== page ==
Mayo Clinic's jab-or-job mandate faces new legal threat as RFK Jr. petitions SCOTUS for students

George Washington University class-action settlement for COVID shutdown approved with more money for students, less for lawyers. Mere "overlap between a religious and political view" doesn't negate Title VII’s religious protections, 8th Circuit says.

Published: May 31, 2024 11:00pm

If COVID-19 litigation were like the virus itself, George Washington University cleared its infection with a pricey therapeutic, the Mayo Clinic's infection rebounded, and Rutgers University faces an unusually virulent strain that could spread far and wide.

A federal judge gave final approval to the $5.4 million class-action settlement submitted by GWU students and the private university blocks from the White House, in a tuition-refund lawsuit over the pandemic shuttering of classroom instruction, which outdid Cornell's $3 million.

The amount is the same as preliminarily approved by U.S. District Judge Richard Leon in December, but the 18,000 students who aren't class representatives will get more of that money, thanks to formal objections lodged by two students.

Leon slashed the amount granted to class attorneys from 33% (just under $1.8 million) to 20% ($1.08 million), beyond even the reduction the objectors requested, because the total settlement was relatively small. The parties had estimated students' original share would be $193 each.

It's the second controversy the university can leave behind in less than a month, after D.C. police cleared its disruptive pro-Palestine encampment hours before Democratic Mayor Muriel Bowser was slated to testify before a hostile House Oversight Committee, which canceled the hearing.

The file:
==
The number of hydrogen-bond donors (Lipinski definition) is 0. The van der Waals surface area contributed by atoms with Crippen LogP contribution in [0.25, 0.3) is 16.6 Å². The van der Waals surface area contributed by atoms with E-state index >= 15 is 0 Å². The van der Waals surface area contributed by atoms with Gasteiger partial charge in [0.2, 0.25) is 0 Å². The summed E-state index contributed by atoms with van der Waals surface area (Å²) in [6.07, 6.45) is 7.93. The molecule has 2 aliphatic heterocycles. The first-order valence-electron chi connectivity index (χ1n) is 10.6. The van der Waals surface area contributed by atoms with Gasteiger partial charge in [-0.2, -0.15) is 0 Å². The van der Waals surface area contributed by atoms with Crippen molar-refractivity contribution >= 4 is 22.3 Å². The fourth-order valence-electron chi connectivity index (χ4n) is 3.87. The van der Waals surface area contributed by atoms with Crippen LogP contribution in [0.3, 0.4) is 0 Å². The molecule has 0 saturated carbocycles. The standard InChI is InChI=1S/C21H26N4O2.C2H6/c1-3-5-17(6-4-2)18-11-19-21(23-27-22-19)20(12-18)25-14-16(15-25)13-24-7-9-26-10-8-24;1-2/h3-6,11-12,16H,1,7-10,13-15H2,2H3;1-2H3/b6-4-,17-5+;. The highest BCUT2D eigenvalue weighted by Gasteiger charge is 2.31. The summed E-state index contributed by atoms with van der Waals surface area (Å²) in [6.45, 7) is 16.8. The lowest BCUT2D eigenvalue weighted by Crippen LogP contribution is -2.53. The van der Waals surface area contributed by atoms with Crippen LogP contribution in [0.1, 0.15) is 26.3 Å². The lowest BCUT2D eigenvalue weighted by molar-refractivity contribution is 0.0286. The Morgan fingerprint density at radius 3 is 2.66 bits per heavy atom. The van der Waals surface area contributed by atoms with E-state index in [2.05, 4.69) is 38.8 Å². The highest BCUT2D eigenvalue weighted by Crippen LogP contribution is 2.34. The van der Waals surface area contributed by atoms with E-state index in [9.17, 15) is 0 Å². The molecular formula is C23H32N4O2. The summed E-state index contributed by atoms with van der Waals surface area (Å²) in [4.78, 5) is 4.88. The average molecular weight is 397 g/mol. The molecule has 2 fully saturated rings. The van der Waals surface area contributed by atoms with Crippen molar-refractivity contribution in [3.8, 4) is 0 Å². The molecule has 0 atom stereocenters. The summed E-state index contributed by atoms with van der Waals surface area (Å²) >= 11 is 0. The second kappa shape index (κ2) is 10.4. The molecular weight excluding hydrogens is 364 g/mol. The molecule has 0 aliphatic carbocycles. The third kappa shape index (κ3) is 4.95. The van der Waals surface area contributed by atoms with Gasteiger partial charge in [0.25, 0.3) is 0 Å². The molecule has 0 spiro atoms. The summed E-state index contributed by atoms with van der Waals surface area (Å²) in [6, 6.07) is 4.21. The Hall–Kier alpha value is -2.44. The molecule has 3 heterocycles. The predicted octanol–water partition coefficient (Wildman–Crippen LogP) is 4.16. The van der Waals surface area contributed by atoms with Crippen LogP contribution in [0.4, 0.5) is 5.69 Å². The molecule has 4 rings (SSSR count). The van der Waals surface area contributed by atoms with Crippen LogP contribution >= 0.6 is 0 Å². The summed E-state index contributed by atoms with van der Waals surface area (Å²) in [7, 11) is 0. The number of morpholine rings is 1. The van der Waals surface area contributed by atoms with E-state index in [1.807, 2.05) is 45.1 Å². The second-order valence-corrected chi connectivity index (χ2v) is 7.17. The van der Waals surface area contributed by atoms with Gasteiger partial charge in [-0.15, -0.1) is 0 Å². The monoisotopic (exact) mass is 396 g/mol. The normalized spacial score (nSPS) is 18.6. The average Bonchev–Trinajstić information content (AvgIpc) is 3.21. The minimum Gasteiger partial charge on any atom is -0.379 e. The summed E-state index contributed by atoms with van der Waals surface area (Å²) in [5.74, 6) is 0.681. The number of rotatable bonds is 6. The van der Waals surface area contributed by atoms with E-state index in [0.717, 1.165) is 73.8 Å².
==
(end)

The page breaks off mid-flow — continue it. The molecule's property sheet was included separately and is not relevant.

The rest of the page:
The 8th U.S. Circuit Court of Appeals reinstated a wrongful-termination lawsuit against the Mayo Clinic under Title VII of the Civil Rights Act and Minnesota Human Rights Act, consolidated from five original suits, finding a lower court held the fired employees to the wrong legal standards.

The renowned Minnesota medical nonprofit fired three employees after denying them religious accommodations to its COVID vaccine mandate, and two when they refused to test weekly for COVID after receiving exemptions.

All said the testing and vaccine mandates violated their religious beliefs that their "body is a temple," and those denied accommodations additionally said using a product "produced with or tested with fetal cell lines" violated their antiabortion views.

President Bill Clinton appointee U.S. District Judge John Tunheim, known for chairing a review board tasked with finding more documents relevant to President Kennedy's assassination, told two they jumped the gun in filing Equal Employment Opportunity Commission complaints before they were fired, thus failing to "exhaust their administrative remedies."

Tunheim reached the merits of the Title VII "failure to accommodate" allegation for the other three, ruling that they "failed to adequately connect their refusal of the vaccine with their religious beliefs." He found the Minnesota law didn't apply to the five at all.

The three-judge appeals panel, composed of appointees by presidents George W. Bush and Donald Trump, said Tunheim was wrong on all counts.

Two plaintiffs filed EEOC complaints after receiving "Final Written Warnings" that noncompliant staff would be fired if they didn't relent within a month, and once Mayo received them "it had notice of an unlawful termination claim," Bush appointee Judge William Benton wrote for the unanimous panel.

The clinic claimed the terminations were not "reasonably related" to the COVID policy by citing "cases with greater differences between the subject matter of the EEOC charge and the eventual Title VII claim," such as alleging racial discrimination and then suing for sex bias, according to Benton.